Despite the surgical correction, some patients may still present increased ICP estimated to be 3% of the cases at an average of 57 months after the initial surgery.[33][70][71] This is corrected with a subsequent calvarial expansion surgery.[33] Some patients need another surgery to fill bone defects later in their life.[70]

Postoperative and Rehabilitation Care

Patients are sent overnight to the pediatric intensive care unit to closely monitor vital signs and evaluate the necessity of additional blood transfusions. The drain, if placed, is removed the next day. If stable, the patient is sent to the ward for another day. When discharged, the patient is followed at the clinic for wound inspection and suture removal. The head shape is followed at three months, six months, and then annually with photography and anthropometric measurements. The patients are also closely evaluated for behavioral, cognitive, and psychological problems.

Consultations

The following consultations are required:

  • Pediatric neurosurgeon
  • Plastic surgeon
  • Pediatric intensivist
  • Pediatric anesthesiologist
  • Ophthalmologist
  • Geneticist

Deterrence and Patient Education

Surgery for trigonocephaly is advocated before the age of 1 year for better cosmetic results.[72] There is still little consensus in cases of mild trigonocephaly. In a survey sent to 102 craniofacial surgeons, there is a disparity of opinion regarding the management of mild nonsyndromic metopic craniosynostosis.[73] However, all of them agreed to operate in moderate and severe cases. Most surgeons prefer open procedures, but the approach used varied. The ideal timing for orbital advancement is still debated; however, most prefer to perform it between 6-10 months of age.[73]

Screening for SMAD6 mutations is recommended in patients with nonsyndromic metopic craniosynostosis as its presence confers a high risk for recurrence in another pregnancy.[22] In those cases where the mutation is identified, genetic counseling is recommended.

Head 3D CT scans are helpful as an educational tool for families to understand the condition.

Enhancing Healthcare Team Outcomes

An interprofessional team of specialists includes a pediatric neurosurgeon, plastic surgeon, craniofacial surgeon, pediatric anesthesiologist, and a pediatric intensivist that must use an integrated care pathway combined with an evidence-based approach to evaluate and manage patients with metopic craniosynostosis can improve outcomes. Patients with suspected premature closure of the metopic suture should be closely followed to make an early diagnosis and avoid delays that may cause neurodevelopmental delay and later psychosocial impact on the child. Pediatricians should refer to these patients early for evaluation and possible therapy. Referrals do not need to include radiographic studies, as these should be ordered by the specialist if deemed necessary.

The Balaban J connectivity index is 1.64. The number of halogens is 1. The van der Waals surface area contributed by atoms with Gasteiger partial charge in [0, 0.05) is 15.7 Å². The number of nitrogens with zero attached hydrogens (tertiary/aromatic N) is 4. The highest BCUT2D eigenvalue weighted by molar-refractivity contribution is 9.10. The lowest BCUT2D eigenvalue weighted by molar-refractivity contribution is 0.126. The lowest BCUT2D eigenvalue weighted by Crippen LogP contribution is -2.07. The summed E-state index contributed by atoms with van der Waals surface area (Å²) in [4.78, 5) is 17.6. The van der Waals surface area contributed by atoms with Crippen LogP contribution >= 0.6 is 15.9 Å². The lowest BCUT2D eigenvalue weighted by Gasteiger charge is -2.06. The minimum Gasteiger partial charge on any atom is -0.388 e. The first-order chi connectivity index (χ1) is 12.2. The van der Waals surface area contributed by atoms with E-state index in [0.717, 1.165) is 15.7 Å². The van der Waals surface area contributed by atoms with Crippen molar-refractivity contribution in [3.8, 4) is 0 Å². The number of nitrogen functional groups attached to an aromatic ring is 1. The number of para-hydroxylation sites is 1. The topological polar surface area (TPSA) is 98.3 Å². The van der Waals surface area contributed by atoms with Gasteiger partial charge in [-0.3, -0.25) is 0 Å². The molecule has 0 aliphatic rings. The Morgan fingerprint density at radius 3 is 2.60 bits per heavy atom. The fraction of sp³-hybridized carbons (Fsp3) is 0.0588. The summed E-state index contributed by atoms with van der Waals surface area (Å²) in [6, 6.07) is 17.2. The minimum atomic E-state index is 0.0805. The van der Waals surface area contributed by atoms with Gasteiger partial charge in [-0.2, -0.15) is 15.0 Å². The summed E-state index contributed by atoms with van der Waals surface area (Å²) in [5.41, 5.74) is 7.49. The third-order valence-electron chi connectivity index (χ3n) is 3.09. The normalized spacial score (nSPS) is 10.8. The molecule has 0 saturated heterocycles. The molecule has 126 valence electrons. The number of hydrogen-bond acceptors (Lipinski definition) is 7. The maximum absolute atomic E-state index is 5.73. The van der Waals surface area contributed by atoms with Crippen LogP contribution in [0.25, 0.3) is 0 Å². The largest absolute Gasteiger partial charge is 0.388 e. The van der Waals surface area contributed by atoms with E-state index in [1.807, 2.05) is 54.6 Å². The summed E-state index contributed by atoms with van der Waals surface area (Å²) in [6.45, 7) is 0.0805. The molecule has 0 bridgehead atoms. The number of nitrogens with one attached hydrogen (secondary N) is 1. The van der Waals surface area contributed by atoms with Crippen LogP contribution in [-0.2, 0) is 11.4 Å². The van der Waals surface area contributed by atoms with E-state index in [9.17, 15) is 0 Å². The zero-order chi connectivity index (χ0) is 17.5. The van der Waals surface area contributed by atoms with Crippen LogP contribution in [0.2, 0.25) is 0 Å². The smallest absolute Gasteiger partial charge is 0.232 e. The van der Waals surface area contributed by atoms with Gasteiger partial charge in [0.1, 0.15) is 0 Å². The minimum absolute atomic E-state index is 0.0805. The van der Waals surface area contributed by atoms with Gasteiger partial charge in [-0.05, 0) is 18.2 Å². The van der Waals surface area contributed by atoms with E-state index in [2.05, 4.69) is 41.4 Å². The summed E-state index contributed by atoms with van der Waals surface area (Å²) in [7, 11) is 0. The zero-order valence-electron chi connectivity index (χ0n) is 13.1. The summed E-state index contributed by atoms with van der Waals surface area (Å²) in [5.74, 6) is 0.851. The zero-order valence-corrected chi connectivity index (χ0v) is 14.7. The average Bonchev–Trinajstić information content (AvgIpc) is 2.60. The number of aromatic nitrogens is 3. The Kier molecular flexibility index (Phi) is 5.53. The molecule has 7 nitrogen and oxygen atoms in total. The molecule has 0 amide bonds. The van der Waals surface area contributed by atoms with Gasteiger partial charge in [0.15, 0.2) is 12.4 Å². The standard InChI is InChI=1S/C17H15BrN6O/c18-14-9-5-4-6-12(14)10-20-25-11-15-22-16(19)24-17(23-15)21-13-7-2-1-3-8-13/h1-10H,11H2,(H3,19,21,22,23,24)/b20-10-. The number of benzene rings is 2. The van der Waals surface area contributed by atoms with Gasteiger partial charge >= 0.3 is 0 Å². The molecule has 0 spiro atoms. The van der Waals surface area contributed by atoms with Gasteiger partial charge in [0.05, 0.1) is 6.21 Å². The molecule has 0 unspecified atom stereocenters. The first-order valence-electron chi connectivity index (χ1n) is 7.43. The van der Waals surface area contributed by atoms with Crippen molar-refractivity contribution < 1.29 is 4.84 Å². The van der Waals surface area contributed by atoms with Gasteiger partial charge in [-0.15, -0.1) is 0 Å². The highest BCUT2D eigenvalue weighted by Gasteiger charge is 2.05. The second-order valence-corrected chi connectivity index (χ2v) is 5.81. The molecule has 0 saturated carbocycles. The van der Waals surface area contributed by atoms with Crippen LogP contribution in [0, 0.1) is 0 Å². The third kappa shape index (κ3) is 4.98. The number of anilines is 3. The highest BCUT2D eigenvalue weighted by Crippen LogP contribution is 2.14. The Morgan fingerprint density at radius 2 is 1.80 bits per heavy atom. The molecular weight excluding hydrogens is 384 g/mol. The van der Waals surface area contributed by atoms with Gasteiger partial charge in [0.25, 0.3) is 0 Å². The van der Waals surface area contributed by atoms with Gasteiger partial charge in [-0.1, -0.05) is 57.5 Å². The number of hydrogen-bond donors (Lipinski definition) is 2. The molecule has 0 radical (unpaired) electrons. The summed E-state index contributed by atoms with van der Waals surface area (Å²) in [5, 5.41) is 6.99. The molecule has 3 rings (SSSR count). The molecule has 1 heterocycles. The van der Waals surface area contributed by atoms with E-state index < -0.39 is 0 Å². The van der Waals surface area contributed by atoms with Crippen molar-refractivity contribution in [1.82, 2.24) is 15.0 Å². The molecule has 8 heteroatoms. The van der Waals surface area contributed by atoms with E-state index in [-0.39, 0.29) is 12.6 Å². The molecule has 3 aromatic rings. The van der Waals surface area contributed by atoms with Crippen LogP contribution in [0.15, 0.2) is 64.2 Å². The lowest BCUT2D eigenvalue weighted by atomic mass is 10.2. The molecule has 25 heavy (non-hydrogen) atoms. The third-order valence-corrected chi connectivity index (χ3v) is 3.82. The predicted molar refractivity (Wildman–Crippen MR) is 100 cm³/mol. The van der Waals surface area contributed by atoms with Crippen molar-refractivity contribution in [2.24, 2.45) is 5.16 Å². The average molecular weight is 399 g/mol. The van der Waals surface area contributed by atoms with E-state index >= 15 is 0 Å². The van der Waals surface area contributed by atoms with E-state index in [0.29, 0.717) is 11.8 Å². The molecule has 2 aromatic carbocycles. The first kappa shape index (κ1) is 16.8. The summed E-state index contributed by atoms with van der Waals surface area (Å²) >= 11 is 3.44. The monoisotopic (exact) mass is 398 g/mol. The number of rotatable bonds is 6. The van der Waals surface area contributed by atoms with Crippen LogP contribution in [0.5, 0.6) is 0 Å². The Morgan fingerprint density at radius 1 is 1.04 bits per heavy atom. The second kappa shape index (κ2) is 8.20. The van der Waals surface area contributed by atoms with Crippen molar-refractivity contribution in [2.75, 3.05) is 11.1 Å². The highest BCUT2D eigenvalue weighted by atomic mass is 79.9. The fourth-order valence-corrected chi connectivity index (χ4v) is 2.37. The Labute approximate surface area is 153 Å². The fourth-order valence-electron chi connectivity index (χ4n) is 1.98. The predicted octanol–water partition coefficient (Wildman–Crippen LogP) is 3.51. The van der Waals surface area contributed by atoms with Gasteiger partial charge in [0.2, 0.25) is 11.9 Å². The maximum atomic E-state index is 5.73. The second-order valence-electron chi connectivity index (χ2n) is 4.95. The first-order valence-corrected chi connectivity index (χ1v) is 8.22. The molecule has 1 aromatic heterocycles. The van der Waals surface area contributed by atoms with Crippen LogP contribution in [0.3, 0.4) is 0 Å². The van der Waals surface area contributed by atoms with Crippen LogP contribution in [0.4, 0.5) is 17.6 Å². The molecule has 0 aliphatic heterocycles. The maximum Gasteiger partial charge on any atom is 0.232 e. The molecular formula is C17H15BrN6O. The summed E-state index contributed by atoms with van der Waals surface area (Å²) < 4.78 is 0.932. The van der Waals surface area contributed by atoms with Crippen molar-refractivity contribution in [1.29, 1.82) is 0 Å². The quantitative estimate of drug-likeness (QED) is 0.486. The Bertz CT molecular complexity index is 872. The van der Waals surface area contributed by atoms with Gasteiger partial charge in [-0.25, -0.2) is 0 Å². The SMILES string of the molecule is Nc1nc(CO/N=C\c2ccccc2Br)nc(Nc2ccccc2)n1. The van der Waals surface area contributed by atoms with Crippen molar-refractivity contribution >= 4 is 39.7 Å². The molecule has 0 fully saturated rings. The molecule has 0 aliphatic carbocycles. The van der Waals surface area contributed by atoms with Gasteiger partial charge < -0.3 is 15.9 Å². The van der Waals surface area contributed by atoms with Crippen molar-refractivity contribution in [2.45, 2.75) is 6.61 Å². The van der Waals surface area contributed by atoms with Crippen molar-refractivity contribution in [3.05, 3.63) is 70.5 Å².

Article Details

Article Editor:

Orlando De Jesus

Updated:

8/30/2021 3:37:22 PM

PubMed Link:

Trigonocephaly

References

[1]

van der Meulen J, Metopic synostosis. Child's nervous system : ChNS : official journal of the International Society for Pediatric Neurosurgery. 2012 Sep;     [PubMed PMID: 22872249]

[2]

Dempsey RF,Monson LA,Maricevich RS,Truong TA,Olarunnipa S,Lam SK,Dauser RC,Hollier LH Jr,Buchanan EP, Nonsyndromic Craniosynostosis. Clinics in plastic surgery. 2019 Apr     [PubMed PMID: 30851746]

[3]

Cho MJ,Kane AA,Seaward JR,Hallac RR, Metopic "ridge" vs. "craniosynostosis": Quantifying severity with 3D curvature analysis. Journal of cranio-maxillo-facial surgery : official publication of the European Association for Cranio-Maxillo-Facial Surgery. 2016 Sep     [PubMed PMID: 27449480]

[4]

Birgfeld CB,Heike CL,Al-Mufarrej F,Oppenheimer A,Kamps SE,Adidharma W,Siebold B, Practical Computed Tomography Scan Findings for Distinguishing Metopic Craniosynostosis from Metopic Ridging. Plastic and reconstructive surgery. Global open. 2019 Mar;     [PubMed PMID: 31044100]

[5]

Vinchon M, The metopic suture: Natural history. Neuro-Chirurgie. 2019 Nov;     [PubMed PMID: 31562880]

[6]

Weinzweig J,Kirschner RE,Farley A,Reiss P,Hunter J,Whitaker LA,Bartlett SP, Metopic synostosis: Defining the temporal sequence of normal suture fusion and differentiating it from synostosis on the basis of computed tomography images. Plastic and reconstructive surgery. 2003 Oct;     [PubMed PMID: 14504503]

[7]

Teager SJ,Constantine S,Lottering N,Anderson PJ, Physiologic closure time of the metopic suture in South Australian infants from 3D CT scans. Child's nervous system : ChNS : official journal of the International Society for Pediatric Neurosurgery. 2019 Feb     [PubMed PMID: 30218142]

[8]

Jaskolka MS, Current Controversies in Metopic Suture Craniosynostosis. Oral and maxillofacial surgery clinics of North America. 2017 Nov     [PubMed PMID: 28987228]

[9]

Higginbottom MC,Jones KL,James HE, Intrauterine constraint and craniosynostosis. Neurosurgery. 1980 Jan;     [PubMed PMID: 7354899]

[10]